Amblin' Alameda: Language Evolution

Amblin' Alameda: Language Evolution

Morton Chalfy

In the 14th century, Geoffrey Chaucer wrote: “Whan that Aprille with its flours soote...” and laid down the structure of an argument that continues to this day. Was the person widely considered the greatest poet of his age a terrible speller, poor at grammar or just uneducated? Or is it that language continuously evolves to fit the spirit of the times? (When that April with its flowers sweet...”)

Our current period is changing and shaping the English language so rapidly that unintelligibility can be achieved in just decades, even years, and no longer requires seven centuries. Twitter alone is re-shaping the written word until it seems that everything's an acronym, and for anyone who's past a certain age all the acronyms are mysterious.

Where's The Food??? I don't think so.

To a grammatical purist, (and I know and love several) these changes are anathema, and the language should remain fixed as they learned it with any slight modifications being first vetted by the most conservative judges they can find. I am not so rigid in my views on this subject, which often puts me at odds with my loved ones.

Every generation seeks to differentiate itself from its elders and argot is one of the most effective ways. “Hep” turns into “hip” into “cool” into “rad” into whatever they're saying today that I don't quite get. (“Sick,” I think.) The language of the young is intended to be different than the language of the old and the addition to the language of new technologies and their practitioners drives incomprehensibility even further.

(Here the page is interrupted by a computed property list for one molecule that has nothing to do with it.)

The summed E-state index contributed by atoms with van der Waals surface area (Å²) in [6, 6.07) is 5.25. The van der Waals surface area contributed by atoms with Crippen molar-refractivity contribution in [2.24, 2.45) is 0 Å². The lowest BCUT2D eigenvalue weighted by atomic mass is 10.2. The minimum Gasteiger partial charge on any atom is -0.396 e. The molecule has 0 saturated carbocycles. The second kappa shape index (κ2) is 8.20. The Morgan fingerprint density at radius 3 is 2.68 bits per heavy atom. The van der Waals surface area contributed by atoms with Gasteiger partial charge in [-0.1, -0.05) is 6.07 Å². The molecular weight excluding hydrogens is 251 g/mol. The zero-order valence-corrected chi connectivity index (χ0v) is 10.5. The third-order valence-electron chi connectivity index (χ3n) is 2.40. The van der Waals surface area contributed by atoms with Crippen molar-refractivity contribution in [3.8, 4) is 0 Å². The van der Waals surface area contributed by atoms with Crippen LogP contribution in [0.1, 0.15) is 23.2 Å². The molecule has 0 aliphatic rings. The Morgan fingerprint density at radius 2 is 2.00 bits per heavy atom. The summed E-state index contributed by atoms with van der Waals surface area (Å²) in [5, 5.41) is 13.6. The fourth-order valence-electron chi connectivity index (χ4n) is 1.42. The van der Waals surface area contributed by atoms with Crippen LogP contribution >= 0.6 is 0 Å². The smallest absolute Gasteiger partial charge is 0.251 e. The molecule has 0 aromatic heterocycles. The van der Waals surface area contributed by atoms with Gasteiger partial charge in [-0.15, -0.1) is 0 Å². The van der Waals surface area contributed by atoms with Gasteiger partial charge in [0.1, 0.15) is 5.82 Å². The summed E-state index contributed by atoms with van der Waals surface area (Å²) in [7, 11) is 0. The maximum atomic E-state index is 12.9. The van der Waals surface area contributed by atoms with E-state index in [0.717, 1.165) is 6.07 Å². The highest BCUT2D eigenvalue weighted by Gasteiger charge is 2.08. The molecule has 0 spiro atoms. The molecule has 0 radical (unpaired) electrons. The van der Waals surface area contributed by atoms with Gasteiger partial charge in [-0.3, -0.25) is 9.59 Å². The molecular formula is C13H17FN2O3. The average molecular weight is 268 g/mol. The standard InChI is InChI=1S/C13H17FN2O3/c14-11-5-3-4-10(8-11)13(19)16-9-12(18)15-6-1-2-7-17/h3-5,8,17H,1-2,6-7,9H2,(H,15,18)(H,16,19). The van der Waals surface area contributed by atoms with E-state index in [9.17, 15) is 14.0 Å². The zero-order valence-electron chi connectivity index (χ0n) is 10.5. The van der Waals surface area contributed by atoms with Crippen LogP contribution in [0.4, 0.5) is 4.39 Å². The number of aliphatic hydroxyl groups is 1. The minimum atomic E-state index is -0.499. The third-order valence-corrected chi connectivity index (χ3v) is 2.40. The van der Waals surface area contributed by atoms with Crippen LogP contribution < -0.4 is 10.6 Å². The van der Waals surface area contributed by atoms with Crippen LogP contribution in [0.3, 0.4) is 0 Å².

When we're young we eagerly learn the new jargon, flaunt it in front of our elders and giggle like mad. As we age we try to keep up, we try to learn from our children, we try to remain “hip” even if that's no longer the term for au courant, but after enough years pass by we oldsters no longer care. The people with the new language aren't the people we talk to any longer, we don't watch the shows that employ the new words and phrases and our lives are not impacted by this area of ignorance.

Just think of the lyrics of a popular rap song surfacing in a hundred years (let alone seven hundred) and think about its understandability quotient at that time. It probably won't be recognizable as English let alone be understood. English has become a global tongue and has added many linguistic rivers to its already rich ocean, and like everything else in our world, is changing at an increasing rate.

Oh well, I can always ask my grandchildren.

Comments

Submitted by luczai (not verified) on Tue, Dec 3, 2013

Love this! I used to be one of those hardcore purists and still am in certain cases. (You did NOT graduate college. You were graduated from...oh, never mind!) It's become a pointless exercise. As I get older, I'm lightening up. Language does evolve, often for the better. Let's face it. When someone knocks, and you ask "Who's there?", do you really want to visit with the guy who answers, "It is I"?